PDA

View Full Version : Bits: Purchase Length vs Shank Length



horse&pony
Jun. 27, 2012, 09:29 PM
I'm still learning about western bits and have read many bit descriptions that list the purchase lenght and the shank length. I know which part of the bit each of these terms is referring to. But am wondering how the length of the purchase affects the severity/action of the mouthpiece. Also not exactly sure on how the shank length affects this too. Any advise?

Thanks!!!

7HL
Jun. 27, 2012, 09:53 PM
Purchase = upper part
Shank = lower part

See picture

horse&pony
Jun. 27, 2012, 10:04 PM
Yes, I know this. I'm wondering how the length of each affects the action of the mouthpiece/bit.

potteryshop
Jun. 27, 2012, 10:27 PM
http://www.equiworld.net/horses/horsecare/saddlery/bitseverity.htm

aktill
Jun. 28, 2012, 09:26 AM
The other thing that's worth keeping in mind is that, as warm and fuzzy as "tongue relief" sounds, by removing pressure from the tongue on some bits it increases pressure on the bars. That can make a mouthpiece dramatically more harsh independently of the shanks.

Some curve to the cross bar of a mouthpiece can sometimes be beneficial to accommodate some tongue shapes, but a tall, wide port build into that bar can be quite harsh as well.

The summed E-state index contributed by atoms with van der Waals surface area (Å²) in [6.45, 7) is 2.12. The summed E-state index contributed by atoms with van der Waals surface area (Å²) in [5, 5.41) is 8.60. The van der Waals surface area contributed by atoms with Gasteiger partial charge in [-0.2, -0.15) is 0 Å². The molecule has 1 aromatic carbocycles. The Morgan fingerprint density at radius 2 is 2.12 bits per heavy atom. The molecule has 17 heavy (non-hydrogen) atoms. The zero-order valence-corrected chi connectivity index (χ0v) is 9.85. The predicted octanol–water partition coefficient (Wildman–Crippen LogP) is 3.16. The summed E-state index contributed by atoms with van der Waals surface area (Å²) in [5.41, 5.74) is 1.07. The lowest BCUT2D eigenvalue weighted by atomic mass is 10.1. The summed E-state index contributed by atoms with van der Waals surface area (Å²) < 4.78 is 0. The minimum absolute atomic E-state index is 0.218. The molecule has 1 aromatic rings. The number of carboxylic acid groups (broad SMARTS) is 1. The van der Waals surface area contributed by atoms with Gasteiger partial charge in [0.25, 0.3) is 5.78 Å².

Conversely something like a spade, even with a tall port, offers so much surface area that it's comparatively much less pressure in any one given area and in some ways can be considered much less "harsh".

goodhors
Jun. 28, 2012, 11:51 PM
Conversely something like a spade, even with a tall port, offers so much surface area that it's comparatively much less pressure in any one given area and in some ways can be considered much less "harsh".

Anyone using a Spade bit as you describe, pulling and spreading out the pressure, shouldn't be allowed to have the bit!

It isn't surface area that lets the Spade bit work well, it is balance and TRAINING of the horse. Training a horse to wear a Spade bit is nothing that happens fast. Those skilled horses work with barely a lift of the reins and pulling on them is a nasty thing to do with the Spade bit in their mouth. They don't need the pull to respond if well trained, just the touch or lifted rein.

Not all horses going into the training, will reach the level of skill needed to wear the Spade bit well. Those less skilled horses need to be wearing another style bit other than a Spade bit of any design.

aktill
Jun. 29, 2012, 12:26 AM
With respect, I didn't describe using it any way. I'm well aware of what's required to prepare a horse for the spade. My point was merely that a spade has multiple ways of signalling pressure and is much more horse friendly than almost any non-signal curb bit (especially a correction bit).